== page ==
My New Job: Head of Influence
Back to work last week on Wed morning, Thurs all day, and Fri PM though the latter was remote working. I was feeling very chilled after my break and was determined to maintain that. Be interesting to see if I can keep that going as the time passes.
Respecting the past but going forward
Meetings with my new team members to check they are OK and how I can help them as well as to start to plot our way forward to do new and exciting things. We had our first team meeting and brought in some of the senior managers who have taken redundancy in order to pick their brains. It’s really important not to belittle what those who have gone before us have done and achieved. But it is also important not to be a slave to history and to chart new ways forward; perhaps even that what would have been unthinkable before – this way lies innovation and change.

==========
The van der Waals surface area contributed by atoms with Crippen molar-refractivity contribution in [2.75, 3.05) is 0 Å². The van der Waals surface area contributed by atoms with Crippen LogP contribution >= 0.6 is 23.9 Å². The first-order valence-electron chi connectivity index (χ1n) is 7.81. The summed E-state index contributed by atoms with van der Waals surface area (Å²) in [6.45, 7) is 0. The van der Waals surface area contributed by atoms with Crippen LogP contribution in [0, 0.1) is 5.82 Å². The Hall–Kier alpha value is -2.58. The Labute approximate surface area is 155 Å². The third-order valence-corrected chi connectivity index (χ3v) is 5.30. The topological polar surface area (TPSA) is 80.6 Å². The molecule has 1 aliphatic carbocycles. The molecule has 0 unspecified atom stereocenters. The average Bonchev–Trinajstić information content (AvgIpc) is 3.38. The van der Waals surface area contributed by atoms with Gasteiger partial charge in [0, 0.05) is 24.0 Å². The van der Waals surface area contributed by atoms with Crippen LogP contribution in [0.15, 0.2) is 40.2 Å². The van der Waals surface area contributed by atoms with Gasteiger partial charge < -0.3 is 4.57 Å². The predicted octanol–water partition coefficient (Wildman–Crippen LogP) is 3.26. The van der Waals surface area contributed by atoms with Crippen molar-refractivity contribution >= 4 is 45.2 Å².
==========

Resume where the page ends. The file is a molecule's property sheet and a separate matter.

Taking forward our new experiential travel team
Particularly delighted that the people appointed to run the new Experiential Travel team were doing really good stuff in terms of sorting out seamless international trips for filming. 🙂
It was excellent to have some time with the new travel team leader and plan ahead for what we would be doing in terms of exciting new developments after the initial phase of dealing with routine stuff is completed. Also very heartening to know that we had a strong number of good applications for the additional travel team post.
Vacancy: Senior advisor social investment & innovation
Less great news on the number of applications for the exciting post I have on offer of Senior Advisor for Social Investment and Innovation. Thus we have decided to extend the deadline for applications, rolling over the current applications and also seeing if we can get some more. It’s a great opportunity so please do highlight it to anyone you think would be interested – details here. Closing date 4 Feb.